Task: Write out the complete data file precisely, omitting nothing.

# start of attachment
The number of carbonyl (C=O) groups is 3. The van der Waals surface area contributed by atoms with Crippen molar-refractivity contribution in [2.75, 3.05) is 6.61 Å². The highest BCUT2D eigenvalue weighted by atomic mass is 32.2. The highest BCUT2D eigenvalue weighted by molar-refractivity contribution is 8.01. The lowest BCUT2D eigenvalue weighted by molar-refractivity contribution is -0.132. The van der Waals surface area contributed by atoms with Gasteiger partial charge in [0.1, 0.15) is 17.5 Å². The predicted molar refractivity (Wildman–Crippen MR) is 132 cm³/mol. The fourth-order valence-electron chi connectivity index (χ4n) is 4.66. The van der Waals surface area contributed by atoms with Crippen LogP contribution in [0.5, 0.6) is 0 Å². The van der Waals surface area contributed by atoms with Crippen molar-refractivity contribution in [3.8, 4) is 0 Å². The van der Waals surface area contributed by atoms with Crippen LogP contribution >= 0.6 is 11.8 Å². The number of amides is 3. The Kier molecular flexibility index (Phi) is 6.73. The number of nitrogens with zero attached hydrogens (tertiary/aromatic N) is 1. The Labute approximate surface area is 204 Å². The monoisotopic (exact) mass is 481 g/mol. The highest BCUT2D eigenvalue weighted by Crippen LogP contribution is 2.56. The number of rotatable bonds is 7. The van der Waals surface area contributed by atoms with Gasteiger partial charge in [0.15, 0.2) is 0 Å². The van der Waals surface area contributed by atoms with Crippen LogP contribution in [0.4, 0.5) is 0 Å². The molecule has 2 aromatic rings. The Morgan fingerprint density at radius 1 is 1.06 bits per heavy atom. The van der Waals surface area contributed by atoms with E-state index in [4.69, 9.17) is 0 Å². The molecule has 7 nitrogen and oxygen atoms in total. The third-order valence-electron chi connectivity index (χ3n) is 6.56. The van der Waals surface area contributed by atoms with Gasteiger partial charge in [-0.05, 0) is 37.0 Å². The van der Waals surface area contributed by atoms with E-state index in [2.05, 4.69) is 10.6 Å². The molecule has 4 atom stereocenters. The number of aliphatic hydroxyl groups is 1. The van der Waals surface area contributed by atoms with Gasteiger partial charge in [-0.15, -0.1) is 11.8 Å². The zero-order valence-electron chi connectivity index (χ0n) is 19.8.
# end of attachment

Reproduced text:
The number of carbonyl (C=O) groups is 3. The van der Waals surface area contributed by atoms with Crippen molar-refractivity contribution in [2.75, 3.05) is 6.61 Å². The highest BCUT2D eigenvalue weighted by atomic mass is 32.2. The highest BCUT2D eigenvalue weighted by molar-refractivity contribution is 8.01. The lowest BCUT2D eigenvalue weighted by molar-refractivity contribution is -0.132. The van der Waals surface area contributed by atoms with Gasteiger partial charge in [0.1, 0.15) is 17.5 Å². The predicted molar refractivity (Wildman–Crippen MR) is 132 cm³/mol. The fourth-order valence-electron chi connectivity index (χ4n) is 4.66. The van der Waals surface area contributed by atoms with Crippen LogP contribution in [0.5, 0.6) is 0 Å². The van der Waals surface area contributed by atoms with Crippen molar-refractivity contribution in [3.8, 4) is 0 Å². The van der Waals surface area contributed by atoms with Crippen LogP contribution >= 0.6 is 11.8 Å². The number of amides is 3. The Kier molecular flexibility index (Phi) is 6.73. The number of nitrogens with zero attached hydrogens (tertiary/aromatic N) is 1. The Labute approximate surface area is 204 Å². The monoisotopic (exact) mass is 481 g/mol. The highest BCUT2D eigenvalue weighted by Crippen LogP contribution is 2.56. The number of rotatable bonds is 7. The van der Waals surface area contributed by atoms with Gasteiger partial charge in [0.15, 0.2) is 0 Å². The van der Waals surface area contributed by atoms with Crippen LogP contribution in [0.4, 0.5) is 0 Å². The molecule has 2 aromatic rings. The Morgan fingerprint density at radius 1 is 1.06 bits per heavy atom. The van der Waals surface area contributed by atoms with E-state index in [4.69, 9.17) is 0 Å². The molecule has 7 nitrogen and oxygen atoms in total. The third-order valence-electron chi connectivity index (χ3n) is 6.56. The van der Waals surface area contributed by atoms with Gasteiger partial charge in [-0.05, 0) is 37.0 Å². The van der Waals surface area contributed by atoms with E-state index in [2.05, 4.69) is 10.6 Å². The molecule has 4 atom stereocenters. The number of aliphatic hydroxyl groups is 1. The van der Waals surface area contributed by atoms with Gasteiger partial charge in [-0.15, -0.1) is 11.8 Å². The zero-order valence-electron chi connectivity index (χ0n) is 19.8.